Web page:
January 1892 A
10 April 1976
Aug-Dec 2011 A
Jan-May 2012 A
Aug-Dec 2011 3rd
Jan-May 2012 3rd
Newcastle's famous black and white striped shirts were originally the team's change strip. According to Darrin Foss, the team was scheduled to travel to Nottingham to play Forest in January 1892 and there was a dispute over which team should change (both wore red shirts at the time). An appeal to the Secretary of the FA, CW Alcock resulted in an instruction that, as the senior club, Forest should play in their usual red so United borrowed a set of broad striped shirts from Notts County. United's reserves also wore black and white stripes (in a more conventional pattern) and these seem to have been used as a change strip until 1894 when they became the first choice. After this old shirts in red and later light blue (the former colours of East End) were pressed into service before plain white shirts were adopted in 1900.
Immediately before the First World War a black chevron was added to the white jerseys, an iconic style that was used until the late 1920s (or later - there is a large gap in our records).
In January 1951, Newcastle lent a set of "home" shirts to Sunderland, who were due to play Southampton in the FA Cup, which required both clubs to change in the event of a clash (both teams had white alternative tops so Southampton borrowed a set of amber shirts from the Hampshire Regiment FC).
In November 1957 Newcastle played a number of mid-week friendly games under improvised floodlights mounted on telegraph poles including a 3-1 defeat against Gwardia Warsaw. The reflective white strip with a bold black band was badly received and quickly retired. Within six months massive steel pylons were erected and proper floodlights installed.
In the late 1960s the team started to wear all-red with a dark-blue strip in reserve.
In 1974 Newcastle, along with many other clubs, adopted a replica of the Brazilian national team's famous gold, green and light blue kit, worn inexplicably with orange stockings during 1975-76. The theme was simplified to yellow and green in 1976, with blue replacing the green trim in 1980. Between 1983 and 1988 the team turned out in fashionable silver grey, following which green and yellow made its return.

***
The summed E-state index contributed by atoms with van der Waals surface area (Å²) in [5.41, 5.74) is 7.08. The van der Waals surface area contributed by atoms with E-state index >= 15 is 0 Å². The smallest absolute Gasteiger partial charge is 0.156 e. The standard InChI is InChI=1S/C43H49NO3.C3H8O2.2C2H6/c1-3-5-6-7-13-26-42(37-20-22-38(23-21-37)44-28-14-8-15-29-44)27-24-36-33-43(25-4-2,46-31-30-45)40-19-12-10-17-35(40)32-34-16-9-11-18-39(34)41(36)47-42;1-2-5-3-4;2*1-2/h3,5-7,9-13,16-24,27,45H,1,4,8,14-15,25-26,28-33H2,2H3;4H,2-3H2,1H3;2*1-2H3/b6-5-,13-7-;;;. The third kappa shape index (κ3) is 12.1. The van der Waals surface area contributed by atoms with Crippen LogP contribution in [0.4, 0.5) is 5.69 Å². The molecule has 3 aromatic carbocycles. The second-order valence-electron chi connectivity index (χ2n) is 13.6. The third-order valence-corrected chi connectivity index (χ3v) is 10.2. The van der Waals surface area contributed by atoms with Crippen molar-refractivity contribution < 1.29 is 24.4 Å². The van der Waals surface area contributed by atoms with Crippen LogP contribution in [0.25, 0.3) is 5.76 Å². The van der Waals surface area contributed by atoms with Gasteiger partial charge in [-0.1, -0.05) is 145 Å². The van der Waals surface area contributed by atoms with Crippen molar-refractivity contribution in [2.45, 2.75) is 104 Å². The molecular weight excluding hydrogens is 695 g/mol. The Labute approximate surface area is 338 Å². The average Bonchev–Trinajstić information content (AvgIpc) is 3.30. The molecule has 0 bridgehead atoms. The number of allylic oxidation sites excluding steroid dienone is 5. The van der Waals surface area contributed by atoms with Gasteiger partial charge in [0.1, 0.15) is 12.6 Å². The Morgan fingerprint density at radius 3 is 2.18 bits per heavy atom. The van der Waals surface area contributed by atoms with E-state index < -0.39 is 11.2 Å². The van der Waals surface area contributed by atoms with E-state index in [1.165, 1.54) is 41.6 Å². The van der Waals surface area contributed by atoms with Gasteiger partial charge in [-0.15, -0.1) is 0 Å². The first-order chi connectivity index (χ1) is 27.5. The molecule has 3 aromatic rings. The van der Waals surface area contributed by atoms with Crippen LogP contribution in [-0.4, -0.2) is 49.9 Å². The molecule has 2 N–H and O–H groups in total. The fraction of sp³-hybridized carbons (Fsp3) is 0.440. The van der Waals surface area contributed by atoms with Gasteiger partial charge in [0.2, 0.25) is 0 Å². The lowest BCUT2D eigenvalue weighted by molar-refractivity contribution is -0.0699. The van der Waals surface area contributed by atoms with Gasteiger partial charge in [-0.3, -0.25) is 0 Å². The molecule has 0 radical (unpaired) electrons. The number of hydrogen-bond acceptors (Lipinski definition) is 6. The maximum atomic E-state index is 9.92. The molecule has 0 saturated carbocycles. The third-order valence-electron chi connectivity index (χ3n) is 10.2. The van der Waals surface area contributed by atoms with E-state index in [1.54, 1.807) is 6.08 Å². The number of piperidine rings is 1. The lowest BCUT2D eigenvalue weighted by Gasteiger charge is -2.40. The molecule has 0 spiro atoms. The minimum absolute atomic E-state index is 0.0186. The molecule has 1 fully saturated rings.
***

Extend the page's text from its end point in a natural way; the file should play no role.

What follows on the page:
From 1993 the club experimented with increasingly audacious designs starting with an all-blue outfit with an irregular white streaked pattern paired with a green third kit with navy candy stripes. When Adidas were awarded the kit supply contract in 1993, they designed a fine retro outfit in dark red and navy inspired by a strip worn by Newcastle West End in 1881. Although Newcastle usually retained their home kits for two seasons new away kits were unveiled every season ensuring that Toon fans were never short of a reason to spend their cash.
The 1997-98 offering was one of the most interesting designs, consisting of dark blue and olive green with orange trimmings. The 1999 all-white kit featured panels in "teal", one of many novel colours introduced around this time, and was used just once. 2001 brought a blue-grey strip with Adidas' trademark triple stripe trim.
Designers have been encouraged to give their imagination free reign in the new millennium.
- With acknowledgement to John Devlin's True Colours Vol 1 (ISBN 0 7136 7389 3)
- A = Away (change) kit
- 3rd = Third choice kit